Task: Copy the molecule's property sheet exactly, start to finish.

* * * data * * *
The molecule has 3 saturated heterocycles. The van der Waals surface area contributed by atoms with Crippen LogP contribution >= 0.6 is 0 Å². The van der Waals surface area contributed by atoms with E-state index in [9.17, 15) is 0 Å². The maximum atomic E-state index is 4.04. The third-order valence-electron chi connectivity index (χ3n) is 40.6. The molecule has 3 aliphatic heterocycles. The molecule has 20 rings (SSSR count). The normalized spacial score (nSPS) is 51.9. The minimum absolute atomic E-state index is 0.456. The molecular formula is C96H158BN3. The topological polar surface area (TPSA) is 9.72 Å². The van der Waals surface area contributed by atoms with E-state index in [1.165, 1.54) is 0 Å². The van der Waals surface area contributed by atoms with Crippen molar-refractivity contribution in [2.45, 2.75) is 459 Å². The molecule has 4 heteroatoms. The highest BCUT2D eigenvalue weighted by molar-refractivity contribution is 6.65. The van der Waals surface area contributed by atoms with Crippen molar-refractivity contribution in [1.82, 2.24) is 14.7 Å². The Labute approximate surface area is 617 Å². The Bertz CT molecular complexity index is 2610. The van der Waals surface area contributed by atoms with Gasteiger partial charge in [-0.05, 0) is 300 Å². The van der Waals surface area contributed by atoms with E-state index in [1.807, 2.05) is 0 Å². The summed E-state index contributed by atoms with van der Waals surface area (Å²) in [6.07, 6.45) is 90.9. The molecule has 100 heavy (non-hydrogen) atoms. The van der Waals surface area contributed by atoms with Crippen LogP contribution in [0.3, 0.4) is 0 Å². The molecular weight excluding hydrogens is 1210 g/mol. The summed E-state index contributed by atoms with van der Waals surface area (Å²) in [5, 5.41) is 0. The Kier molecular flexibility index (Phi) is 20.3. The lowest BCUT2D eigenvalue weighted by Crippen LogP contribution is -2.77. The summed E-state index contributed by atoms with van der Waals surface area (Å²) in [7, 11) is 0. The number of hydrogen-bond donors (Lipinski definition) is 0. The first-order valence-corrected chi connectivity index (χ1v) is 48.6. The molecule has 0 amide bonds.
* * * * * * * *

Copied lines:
The molecule has 3 saturated heterocycles. The van der Waals surface area contributed by atoms with Crippen LogP contribution >= 0.6 is 0 Å². The van der Waals surface area contributed by atoms with E-state index in [9.17, 15) is 0 Å². The maximum atomic E-state index is 4.04. The third-order valence-electron chi connectivity index (χ3n) is 40.6. The molecule has 3 aliphatic heterocycles. The molecule has 20 rings (SSSR count). The normalized spacial score (nSPS) is 51.9. The minimum absolute atomic E-state index is 0.456. The molecular formula is C96H158BN3. The topological polar surface area (TPSA) is 9.72 Å². The van der Waals surface area contributed by atoms with E-state index in [1.165, 1.54) is 0 Å². The van der Waals surface area contributed by atoms with Crippen molar-refractivity contribution in [2.45, 2.75) is 459 Å². The molecule has 4 heteroatoms. The highest BCUT2D eigenvalue weighted by molar-refractivity contribution is 6.65. The van der Waals surface area contributed by atoms with Crippen molar-refractivity contribution in [1.82, 2.24) is 14.7 Å². The Labute approximate surface area is 617 Å². The Bertz CT molecular complexity index is 2610. The van der Waals surface area contributed by atoms with Gasteiger partial charge in [-0.05, 0) is 300 Å². The van der Waals surface area contributed by atoms with E-state index in [1.807, 2.05) is 0 Å². The summed E-state index contributed by atoms with van der Waals surface area (Å²) in [6.07, 6.45) is 90.9. The molecule has 100 heavy (non-hydrogen) atoms. The van der Waals surface area contributed by atoms with Crippen LogP contribution in [0.3, 0.4) is 0 Å². The molecular weight excluding hydrogens is 1210 g/mol. The summed E-state index contributed by atoms with van der Waals surface area (Å²) in [5, 5.41) is 0. The Kier molecular flexibility index (Phi) is 20.3. The lowest BCUT2D eigenvalue weighted by Crippen LogP contribution is -2.77. The summed E-state index contributed by atoms with van der Waals surface area (Å²) in [7, 11) is 0. The number of hydrogen-bond donors (Lipinski definition) is 0. The first-order valence-corrected chi connectivity index (χ1v) is 48.6. The molecule has 0 amide bonds.